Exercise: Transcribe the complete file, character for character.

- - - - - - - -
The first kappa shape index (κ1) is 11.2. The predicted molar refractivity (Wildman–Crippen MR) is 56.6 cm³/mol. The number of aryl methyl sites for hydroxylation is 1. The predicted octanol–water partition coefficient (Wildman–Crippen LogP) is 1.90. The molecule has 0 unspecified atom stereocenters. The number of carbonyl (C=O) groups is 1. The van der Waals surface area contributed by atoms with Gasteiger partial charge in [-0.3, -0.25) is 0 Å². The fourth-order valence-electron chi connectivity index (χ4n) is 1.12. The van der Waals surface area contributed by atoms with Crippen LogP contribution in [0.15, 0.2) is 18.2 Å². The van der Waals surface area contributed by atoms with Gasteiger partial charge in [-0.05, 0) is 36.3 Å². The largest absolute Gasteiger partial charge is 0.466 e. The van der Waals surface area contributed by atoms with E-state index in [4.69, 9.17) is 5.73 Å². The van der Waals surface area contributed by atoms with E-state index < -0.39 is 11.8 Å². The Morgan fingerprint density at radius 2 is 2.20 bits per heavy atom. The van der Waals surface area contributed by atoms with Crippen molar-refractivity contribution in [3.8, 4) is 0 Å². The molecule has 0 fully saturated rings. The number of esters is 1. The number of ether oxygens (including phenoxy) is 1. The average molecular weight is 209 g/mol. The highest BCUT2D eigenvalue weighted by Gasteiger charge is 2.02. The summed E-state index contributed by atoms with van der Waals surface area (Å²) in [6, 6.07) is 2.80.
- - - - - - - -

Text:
The first kappa shape index (κ1) is 11.2. The predicted molar refractivity (Wildman–Crippen MR) is 56.6 cm³/mol. The number of aryl methyl sites for hydroxylation is 1. The predicted octanol–water partition coefficient (Wildman–Crippen LogP) is 1.90. The molecule has 0 unspecified atom stereocenters. The number of carbonyl (C=O) groups is 1. The van der Waals surface area contributed by atoms with Gasteiger partial charge in [-0.3, -0.25) is 0 Å². The fourth-order valence-electron chi connectivity index (χ4n) is 1.12. The van der Waals surface area contributed by atoms with Crippen LogP contribution in [0.15, 0.2) is 18.2 Å². The van der Waals surface area contributed by atoms with Gasteiger partial charge in [-0.05, 0) is 36.3 Å². The largest absolute Gasteiger partial charge is 0.466 e. The van der Waals surface area contributed by atoms with E-state index in [4.69, 9.17) is 5.73 Å². The van der Waals surface area contributed by atoms with E-state index < -0.39 is 11.8 Å². The Morgan fingerprint density at radius 2 is 2.20 bits per heavy atom. The van der Waals surface area contributed by atoms with Crippen molar-refractivity contribution in [3.8, 4) is 0 Å². The molecule has 0 fully saturated rings. The number of esters is 1. The number of ether oxygens (including phenoxy) is 1. The average molecular weight is 209 g/mol. The highest BCUT2D eigenvalue weighted by Gasteiger charge is 2.02. The summed E-state index contributed by atoms with van der Waals surface area (Å²) in [6, 6.07) is 2.80.